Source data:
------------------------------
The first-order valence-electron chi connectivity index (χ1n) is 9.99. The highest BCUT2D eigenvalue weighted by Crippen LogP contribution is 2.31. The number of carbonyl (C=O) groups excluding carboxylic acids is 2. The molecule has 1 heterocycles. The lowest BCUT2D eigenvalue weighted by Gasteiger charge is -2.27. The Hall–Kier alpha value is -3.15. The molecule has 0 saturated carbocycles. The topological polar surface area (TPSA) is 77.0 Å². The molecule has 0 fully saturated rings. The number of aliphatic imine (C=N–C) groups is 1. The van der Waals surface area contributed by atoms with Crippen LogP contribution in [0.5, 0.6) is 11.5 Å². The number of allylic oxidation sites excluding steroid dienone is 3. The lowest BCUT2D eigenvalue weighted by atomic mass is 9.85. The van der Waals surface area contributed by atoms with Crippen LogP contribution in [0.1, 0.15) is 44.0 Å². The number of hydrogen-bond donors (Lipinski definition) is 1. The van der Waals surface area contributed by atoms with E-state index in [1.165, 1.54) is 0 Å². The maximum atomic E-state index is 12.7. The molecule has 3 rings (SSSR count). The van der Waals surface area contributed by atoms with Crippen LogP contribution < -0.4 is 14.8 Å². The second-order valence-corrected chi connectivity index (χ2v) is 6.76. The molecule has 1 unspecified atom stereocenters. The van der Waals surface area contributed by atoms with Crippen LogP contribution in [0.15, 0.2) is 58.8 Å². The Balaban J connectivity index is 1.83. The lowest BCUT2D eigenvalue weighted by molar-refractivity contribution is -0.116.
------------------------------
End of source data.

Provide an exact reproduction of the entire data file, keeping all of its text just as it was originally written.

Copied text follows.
The first-order valence-electron chi connectivity index (χ1n) is 9.99. The highest BCUT2D eigenvalue weighted by Crippen LogP contribution is 2.31. The number of carbonyl (C=O) groups excluding carboxylic acids is 2. The molecule has 1 heterocycles. The lowest BCUT2D eigenvalue weighted by Gasteiger charge is -2.27. The Hall–Kier alpha value is -3.15. The molecule has 0 saturated carbocycles. The topological polar surface area (TPSA) is 77.0 Å². The molecule has 0 fully saturated rings. The number of aliphatic imine (C=N–C) groups is 1. The van der Waals surface area contributed by atoms with Crippen LogP contribution in [0.5, 0.6) is 11.5 Å². The number of allylic oxidation sites excluding steroid dienone is 3. The lowest BCUT2D eigenvalue weighted by atomic mass is 9.85. The van der Waals surface area contributed by atoms with Crippen LogP contribution in [0.1, 0.15) is 44.0 Å². The number of hydrogen-bond donors (Lipinski definition) is 1. The van der Waals surface area contributed by atoms with E-state index in [1.165, 1.54) is 0 Å². The maximum atomic E-state index is 12.7. The molecule has 3 rings (SSSR count). The van der Waals surface area contributed by atoms with Crippen LogP contribution < -0.4 is 14.8 Å². The second-order valence-corrected chi connectivity index (χ2v) is 6.76. The molecule has 1 unspecified atom stereocenters. The van der Waals surface area contributed by atoms with Crippen LogP contribution in [0.15, 0.2) is 58.8 Å². The Balaban J connectivity index is 1.83. The lowest BCUT2D eigenvalue weighted by molar-refractivity contribution is -0.116.